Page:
June has become quite dry. We just had our first rain in at least three weeks. Luckily, the irrigation system has managed to pull everything through until we had a break in the weather. There is a drastic difference in growth of plants that are in reach of the misters and those that fall beyond. I am already tired of spot watering with the hose and it isn’t even July.
Astrantia ‘Ruby Cloud’ with Solomon’s seal ‘Byakko’ and Pulmonaria. Both the Astrantia and the Solomon’s seal were planted this spring. Neither has noticed the drought as they are close to irrigation misters.
Hostas ‘Blue Ivory’ and ‘Blue Mouse Ears’ with a bit of Brunnera ‘Jack Frost’. Both of these hostas were added two years ago. ‘Blue Ivory’ is much slower and lower growing than expected, but it is a gorgeous plant with its wide white edges and blue centers.
Double shasta daisy ‘Ice Star’ with veronica. I’ve noticed a number of double daisies being sold at garden centers this year, but I think this selection is the prettiest. The pure white puffs glow from across the yard.
We have a number of daylily cultivars flowering already, though July is usually the peak bloom period here in zone 5/6. I pollinate the flowers every morning, but am quickly becoming overwhelmed by blooms every morning as the mid-season cultivars begin to open.
Daylily ‘Buddy’s Betsy’ (Hall-J. 2013). I do prefer pastels and cool colors, but this cultivar is early blooming which overcomes any issue I have with the bold tone. The first flower opened on May 30th in my zone 5/6 garden, a full month before most other cultivars begin blooming here. The flower looks like velvet, but I am unable to capture that quality with my camera.
Daylily ‘Viva Pinata’ (Gossard 2007) was my second cultivar to bloom, only a week behind ‘Buddy’s Betsy’, though it is registered as a mid-season bloomer. It has large blooms and looks great in my jewel-toned garden.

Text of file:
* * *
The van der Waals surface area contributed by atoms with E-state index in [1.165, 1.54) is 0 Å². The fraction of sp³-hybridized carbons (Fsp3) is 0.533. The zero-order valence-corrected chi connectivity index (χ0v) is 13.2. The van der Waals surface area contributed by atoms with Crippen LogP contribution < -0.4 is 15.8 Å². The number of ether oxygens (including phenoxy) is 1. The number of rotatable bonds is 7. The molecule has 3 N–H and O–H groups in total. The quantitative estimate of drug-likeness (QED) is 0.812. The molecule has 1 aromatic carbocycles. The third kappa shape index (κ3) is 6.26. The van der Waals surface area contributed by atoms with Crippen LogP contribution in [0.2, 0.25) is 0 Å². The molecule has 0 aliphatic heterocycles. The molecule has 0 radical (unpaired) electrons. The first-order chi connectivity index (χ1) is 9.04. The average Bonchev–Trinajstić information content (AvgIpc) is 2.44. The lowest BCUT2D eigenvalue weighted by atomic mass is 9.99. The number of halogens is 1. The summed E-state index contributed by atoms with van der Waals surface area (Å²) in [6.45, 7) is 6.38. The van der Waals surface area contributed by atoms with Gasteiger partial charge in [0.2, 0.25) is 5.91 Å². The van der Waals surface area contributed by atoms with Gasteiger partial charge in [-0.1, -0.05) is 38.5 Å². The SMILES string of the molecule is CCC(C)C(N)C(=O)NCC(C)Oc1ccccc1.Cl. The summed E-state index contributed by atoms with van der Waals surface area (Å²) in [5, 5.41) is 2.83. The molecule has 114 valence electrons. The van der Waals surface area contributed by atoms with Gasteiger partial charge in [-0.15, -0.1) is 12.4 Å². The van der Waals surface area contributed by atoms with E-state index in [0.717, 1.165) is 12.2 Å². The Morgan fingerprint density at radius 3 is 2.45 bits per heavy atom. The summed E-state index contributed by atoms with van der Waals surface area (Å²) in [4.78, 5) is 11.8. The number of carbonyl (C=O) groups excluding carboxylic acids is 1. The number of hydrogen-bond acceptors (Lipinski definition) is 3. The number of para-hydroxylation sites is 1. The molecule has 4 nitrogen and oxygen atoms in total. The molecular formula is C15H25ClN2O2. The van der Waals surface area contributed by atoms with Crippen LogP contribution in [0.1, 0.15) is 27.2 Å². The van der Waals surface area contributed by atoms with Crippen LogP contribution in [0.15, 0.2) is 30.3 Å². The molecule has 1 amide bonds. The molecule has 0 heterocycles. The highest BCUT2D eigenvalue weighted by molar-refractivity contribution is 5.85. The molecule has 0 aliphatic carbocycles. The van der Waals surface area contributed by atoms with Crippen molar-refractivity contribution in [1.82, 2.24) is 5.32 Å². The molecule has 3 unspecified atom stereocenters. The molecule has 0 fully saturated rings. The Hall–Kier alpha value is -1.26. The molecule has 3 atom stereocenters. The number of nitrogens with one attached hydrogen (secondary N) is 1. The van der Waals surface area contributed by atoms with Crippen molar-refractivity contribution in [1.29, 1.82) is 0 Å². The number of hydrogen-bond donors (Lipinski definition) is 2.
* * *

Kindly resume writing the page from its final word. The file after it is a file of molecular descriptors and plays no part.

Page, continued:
This is my first year with blooms on daylily ‘Satellite Dreams’ (DeVito 2011) and I am not disappointed. The eye is huge and has a slight blue-purple tint to its registration promises, especially in shady, early morning conditions. The flower is also fairly large and very flat. It has survived two winters here, though this past winter was quite mild.
My first daylily seedlings have begun to bloom! I was actually hoping that there would be some very hideous seedlings that I could start plucking quickly out of the beds to make room for the next round of daylily babies, but it is already difficult to part with a few (and they aren’t really show-stoppers, but maybe they could make a nice second generation?). Below I have included pictures of both parents and the seedlings so far (five have bloomed). I think it is interesting to see how each parent contributes to the offspring and also to see the variability (or lack thereof) among the offspring. Again, this is my first batch of daylily babies, so I can’t say much about how representative this cross will be. If you are interested in seeing a similar posting showing daylily seedlings, visit this link from Oak Forest Technology Solution.
The parents were ‘Blue-Capped Cordon-Bleu’ and ‘Siloam Double Classic’ and the cross was made in 2014. My hybridizing goal was to produce some blue-eyed and patterned doubles with medium to large blooms (it seems like there are a lot of smaller blue-eyed dips). I will probably need to back cross for the possibility of doubles, but now I’m leaning more towards single patterns (it takes about two years from seed to first flower, and my tastes have changed). My options were also pretty limited at the time of pollination as I was just beginning my collection of daylilies.